December 5, 2012
A Victorian grandfather trained at the International Bodyguard Association in Ukraine so he could fight the Indonesian government as a mercenary in West Papua, a court has heard.
Gerard Michael Little, 45, was refused bail in the Brisbane Magistrates Court on Wednesday after being charged with committing preparatory acts for incursion into foreign states.
The slightly built, greying disability pensioner has also been charged with training or performing drills in preparation for incursion into foreign states.
Little was arrested at the Brisbane International Airport on Tuesday night as he tried to board a flight to Papua New Guinea, from where he intended to “island-hop” to West Papua, the court heard.
Commonwealth prosecutor Justin Williams said Little made admissions to police about his intentions and told them he had undertaken training in Ukraine in August.
He said the strength of the crown case was “overwhelming” and opposed bail on the grounds Little was a flight risk.
However, defence lawyer Nick Dore said the case required “a lot of investigation” and suggested Little was acting on an invitation.
“The crux of it is whether or not he was lawfully entering West Papua to provide services on invitation,” Mr Dore said.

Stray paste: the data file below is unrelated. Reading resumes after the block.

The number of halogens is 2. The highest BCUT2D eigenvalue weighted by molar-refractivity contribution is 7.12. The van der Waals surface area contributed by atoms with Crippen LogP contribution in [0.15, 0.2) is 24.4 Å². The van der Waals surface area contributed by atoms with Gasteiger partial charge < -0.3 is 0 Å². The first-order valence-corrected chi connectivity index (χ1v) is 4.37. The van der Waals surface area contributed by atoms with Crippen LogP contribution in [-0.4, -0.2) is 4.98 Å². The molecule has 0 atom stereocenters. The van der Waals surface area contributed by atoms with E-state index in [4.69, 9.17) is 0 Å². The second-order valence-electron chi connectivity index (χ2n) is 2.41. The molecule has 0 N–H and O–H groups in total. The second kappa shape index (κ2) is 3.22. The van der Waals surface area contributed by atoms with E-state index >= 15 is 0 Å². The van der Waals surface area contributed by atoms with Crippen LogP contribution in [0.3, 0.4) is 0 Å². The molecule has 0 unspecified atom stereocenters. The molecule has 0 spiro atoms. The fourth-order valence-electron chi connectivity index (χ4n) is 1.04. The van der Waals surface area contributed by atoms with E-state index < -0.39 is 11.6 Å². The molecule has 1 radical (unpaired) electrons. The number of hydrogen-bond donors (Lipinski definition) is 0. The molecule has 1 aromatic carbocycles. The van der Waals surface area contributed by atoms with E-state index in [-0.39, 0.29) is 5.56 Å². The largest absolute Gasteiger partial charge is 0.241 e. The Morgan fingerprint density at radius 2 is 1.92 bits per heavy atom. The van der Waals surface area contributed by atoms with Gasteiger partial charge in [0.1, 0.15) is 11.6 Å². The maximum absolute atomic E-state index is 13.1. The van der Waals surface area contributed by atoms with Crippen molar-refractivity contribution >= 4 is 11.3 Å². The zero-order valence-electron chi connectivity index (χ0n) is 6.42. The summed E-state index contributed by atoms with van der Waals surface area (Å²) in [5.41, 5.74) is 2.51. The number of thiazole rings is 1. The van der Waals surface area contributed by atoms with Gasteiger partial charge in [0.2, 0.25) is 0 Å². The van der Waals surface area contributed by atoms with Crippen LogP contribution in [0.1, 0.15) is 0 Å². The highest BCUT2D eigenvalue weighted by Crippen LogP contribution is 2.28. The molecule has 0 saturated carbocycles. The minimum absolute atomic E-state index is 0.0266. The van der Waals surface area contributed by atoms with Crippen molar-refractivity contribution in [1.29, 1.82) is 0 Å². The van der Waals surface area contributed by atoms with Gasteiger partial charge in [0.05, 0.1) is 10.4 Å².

“There is a big difference between entering a community on a mercenary basis, uninvited, like someone in a Hollywood movie, and someone lawfully invited to attend.”
He said Little was “not trying to mask any activities”, and that he had strong ties to the Toowoomba community, where his elderly father, daughter and grand-daughter lived.
Magistrate Jacqui Payne refused Little’s bail application, saying there was an unacceptable risk he would flee.
The case was adjourned until January 18 for mention.
Australia fully recognises Indonesia’s sovereignty over its Papua and West Papua provinces, despite a decades-long separatist insurgency.
Australia’s support for Indonesia’s control was explicitly set out in the 2006 Lombok Treaty.
Asked about the position earlier this year, Foreign Minister Bob Carr said: “It would be a reckless Australian indeed who wanted to associate himself with a small separatist group which threatens the territorial integrity of Indonesia.”
Australia does, however, regularly raise with Indonesia concerns about human rights in the provinces.
In Papua New Guinea on Wednesday, Senator Carr told reporters it was a matter for the courts and declined to comment.